|Title||The Ragged Trousered Philanthropists|
of the upper classes, but of late years most of these patriots have adopted the practice of going on the Continent to spend the money they obtain from the working people of England. However, Mugsborough still retained some semblance of prosperity. Summer or winter the place was usually fairly full of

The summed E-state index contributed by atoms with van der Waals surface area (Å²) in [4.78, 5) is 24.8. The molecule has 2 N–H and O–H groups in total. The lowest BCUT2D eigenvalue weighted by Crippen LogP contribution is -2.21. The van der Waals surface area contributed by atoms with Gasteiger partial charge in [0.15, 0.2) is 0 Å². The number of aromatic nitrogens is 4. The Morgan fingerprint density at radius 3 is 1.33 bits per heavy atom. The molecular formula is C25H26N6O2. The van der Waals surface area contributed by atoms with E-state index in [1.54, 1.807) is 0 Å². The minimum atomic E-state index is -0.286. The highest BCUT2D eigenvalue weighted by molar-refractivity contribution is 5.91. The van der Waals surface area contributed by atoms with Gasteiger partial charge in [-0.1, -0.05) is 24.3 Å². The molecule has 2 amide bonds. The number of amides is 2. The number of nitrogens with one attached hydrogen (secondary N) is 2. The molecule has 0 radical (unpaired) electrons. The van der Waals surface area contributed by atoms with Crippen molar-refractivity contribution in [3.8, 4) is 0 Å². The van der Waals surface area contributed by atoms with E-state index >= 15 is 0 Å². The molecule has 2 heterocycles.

what were called good-class visitors, either holidaymakers or invalids. The Grand Parade was generally crowded with well-dressed people and carriages. The shops appeared to be well-patronized and at the time of our story an air of prosperity pervaded the town. But this fair outward appearance was deceitful. The town was really a vast whited sepulchre; for notwithstanding the natural advantages of the place the majority of the inhabitants existed in a state of perpetual poverty which in many cases bordered on destitution. One of the reasons for this was that a great part of the incomes of the tradespeople and boarding-house-keepers and about a third of the wages of the working classes were paid away as rent and rates.